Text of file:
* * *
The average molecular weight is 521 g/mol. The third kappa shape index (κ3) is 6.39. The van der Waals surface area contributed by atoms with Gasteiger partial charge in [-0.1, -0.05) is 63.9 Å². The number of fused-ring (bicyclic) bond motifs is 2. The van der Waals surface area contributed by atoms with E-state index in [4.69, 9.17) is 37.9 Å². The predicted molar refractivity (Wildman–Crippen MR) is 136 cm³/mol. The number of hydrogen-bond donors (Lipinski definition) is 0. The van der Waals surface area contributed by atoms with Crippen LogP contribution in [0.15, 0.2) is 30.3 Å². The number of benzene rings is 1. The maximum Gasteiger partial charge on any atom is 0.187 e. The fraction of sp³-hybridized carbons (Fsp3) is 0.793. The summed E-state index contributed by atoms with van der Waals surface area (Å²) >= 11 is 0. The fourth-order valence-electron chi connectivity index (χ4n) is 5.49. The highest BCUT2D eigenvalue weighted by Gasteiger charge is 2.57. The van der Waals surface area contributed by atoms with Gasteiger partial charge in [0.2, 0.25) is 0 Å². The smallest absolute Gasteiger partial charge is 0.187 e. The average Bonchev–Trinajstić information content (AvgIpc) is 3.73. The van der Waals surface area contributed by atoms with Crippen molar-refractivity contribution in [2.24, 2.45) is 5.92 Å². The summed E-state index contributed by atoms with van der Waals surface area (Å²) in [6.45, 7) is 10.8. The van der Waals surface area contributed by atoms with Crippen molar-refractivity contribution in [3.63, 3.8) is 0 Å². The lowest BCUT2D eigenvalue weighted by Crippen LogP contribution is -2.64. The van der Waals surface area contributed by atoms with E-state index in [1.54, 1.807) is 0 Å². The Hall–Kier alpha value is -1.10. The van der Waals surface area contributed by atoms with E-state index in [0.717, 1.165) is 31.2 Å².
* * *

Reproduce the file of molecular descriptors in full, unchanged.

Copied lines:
The average molecular weight is 521 g/mol. The third kappa shape index (κ3) is 6.39. The van der Waals surface area contributed by atoms with Gasteiger partial charge in [-0.1, -0.05) is 63.9 Å². The number of fused-ring (bicyclic) bond motifs is 2. The van der Waals surface area contributed by atoms with E-state index in [4.69, 9.17) is 37.9 Å². The predicted molar refractivity (Wildman–Crippen MR) is 136 cm³/mol. The number of hydrogen-bond donors (Lipinski definition) is 0. The van der Waals surface area contributed by atoms with Crippen LogP contribution in [0.15, 0.2) is 30.3 Å². The number of benzene rings is 1. The maximum Gasteiger partial charge on any atom is 0.187 e. The fraction of sp³-hybridized carbons (Fsp3) is 0.793. The summed E-state index contributed by atoms with van der Waals surface area (Å²) >= 11 is 0. The fourth-order valence-electron chi connectivity index (χ4n) is 5.49. The highest BCUT2D eigenvalue weighted by Gasteiger charge is 2.57. The van der Waals surface area contributed by atoms with Gasteiger partial charge in [0.2, 0.25) is 0 Å². The smallest absolute Gasteiger partial charge is 0.187 e. The average Bonchev–Trinajstić information content (AvgIpc) is 3.73. The van der Waals surface area contributed by atoms with Crippen molar-refractivity contribution in [2.24, 2.45) is 5.92 Å². The summed E-state index contributed by atoms with van der Waals surface area (Å²) in [6.45, 7) is 10.8. The van der Waals surface area contributed by atoms with Crippen molar-refractivity contribution in [3.63, 3.8) is 0 Å². The lowest BCUT2D eigenvalue weighted by Crippen LogP contribution is -2.64. The van der Waals surface area contributed by atoms with E-state index in [1.54, 1.807) is 0 Å². The Hall–Kier alpha value is -1.10. The van der Waals surface area contributed by atoms with E-state index in [0.717, 1.165) is 31.2 Å².